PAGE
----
An article written by Anne-Francoise Pelé for EETIMES Europe – After months of consultations with scientific experts, France unveiled a national plan for quantum technologies in January. 2020 looks like it could be the year when theories become facts.
Commissioned by the French Prime Minister in April 201, the mission on quantum technologies ended with the submission of a 6-page report titled “Quantum the technological shift that France will not miss.” This article does not exhaustively describe the six ambitions, six recommendations, and proposals but provides an overview analysis of France’s quantum strategy.
“2019 was a defining year for quantum technologies,” said Paula Forteza, French Member of Parliament in charge of the report, during its presentation ceremony. “China has developed the world’s first quantum satellite station. Google, Amazon, and many other U.S. companies have made significant announcements. European countries have launched their action plans. The world is getting ready. The world is investing. The world is gaining skills, and it’s urgent for France to work on this subject and make the right investments.”
Quantum computing could change everything. It could solve problems we are not even aware of and open new avenues by addressing key industrial simulation and optimization challenges in chemical research, financial services, health care, life science, manufacturing, and defense. Conscious of what is at stake, France announced its ambition to develop fault-tolerant large-scale quantum computers and create, by the end of the decade, Europe’s first fabless supplier of silicon-based processors. In the meantime, France is considering the development of noisy intermediate-scale quantum computers with applications in chemistry, logistics, and artificial intelligence.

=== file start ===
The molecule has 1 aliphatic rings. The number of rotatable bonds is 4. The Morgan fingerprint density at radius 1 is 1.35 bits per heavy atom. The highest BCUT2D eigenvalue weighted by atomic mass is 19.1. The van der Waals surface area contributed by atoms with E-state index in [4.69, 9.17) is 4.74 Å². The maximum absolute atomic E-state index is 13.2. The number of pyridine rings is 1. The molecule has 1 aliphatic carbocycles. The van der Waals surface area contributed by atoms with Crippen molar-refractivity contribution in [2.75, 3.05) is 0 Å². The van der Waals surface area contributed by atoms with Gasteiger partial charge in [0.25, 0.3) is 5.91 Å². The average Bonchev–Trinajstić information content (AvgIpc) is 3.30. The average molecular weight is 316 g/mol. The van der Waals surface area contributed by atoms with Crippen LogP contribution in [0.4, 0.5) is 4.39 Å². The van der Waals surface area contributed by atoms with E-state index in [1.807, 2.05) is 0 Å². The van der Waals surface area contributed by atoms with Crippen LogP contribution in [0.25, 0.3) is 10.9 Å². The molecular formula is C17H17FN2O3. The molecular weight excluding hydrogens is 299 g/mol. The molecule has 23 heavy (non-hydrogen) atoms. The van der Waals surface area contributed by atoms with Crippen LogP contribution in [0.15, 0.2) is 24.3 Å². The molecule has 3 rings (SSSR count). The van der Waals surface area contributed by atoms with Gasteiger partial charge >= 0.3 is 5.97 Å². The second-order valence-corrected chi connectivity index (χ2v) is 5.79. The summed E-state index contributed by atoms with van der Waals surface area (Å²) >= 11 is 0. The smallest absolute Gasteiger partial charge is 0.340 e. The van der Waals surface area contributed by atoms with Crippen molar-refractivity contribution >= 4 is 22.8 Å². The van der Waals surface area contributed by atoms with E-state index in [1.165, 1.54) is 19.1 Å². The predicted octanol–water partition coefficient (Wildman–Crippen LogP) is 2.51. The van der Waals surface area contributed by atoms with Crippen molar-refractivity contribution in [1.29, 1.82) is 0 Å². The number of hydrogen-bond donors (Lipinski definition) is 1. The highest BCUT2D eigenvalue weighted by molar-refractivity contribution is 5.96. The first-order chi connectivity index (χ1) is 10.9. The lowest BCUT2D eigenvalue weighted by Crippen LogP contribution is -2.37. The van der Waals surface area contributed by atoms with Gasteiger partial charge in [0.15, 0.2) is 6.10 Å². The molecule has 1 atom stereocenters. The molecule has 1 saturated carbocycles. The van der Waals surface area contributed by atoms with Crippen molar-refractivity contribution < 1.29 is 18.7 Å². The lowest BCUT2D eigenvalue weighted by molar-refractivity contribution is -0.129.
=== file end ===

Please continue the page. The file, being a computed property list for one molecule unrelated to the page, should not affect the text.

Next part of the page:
Are these ambitions realistic and achievable” To assess France’s chances for success, EE Times Europe consulted Eric Mounier, quantum expert and fellow analyst at Yole Développement. “France is worldclass for its strong competencies in mathematics, a critical discipline for quantum >computing,” he said. “We also have strong knowledge in engineering and software, which are key to the development of quantum computers. France’s main weakness is — as always — industrialization, and crossing the chasm of RD to commercial products is still challenging in France. But we have interesting quantum startups and industry champions that will support quantum technologies.”… Full story
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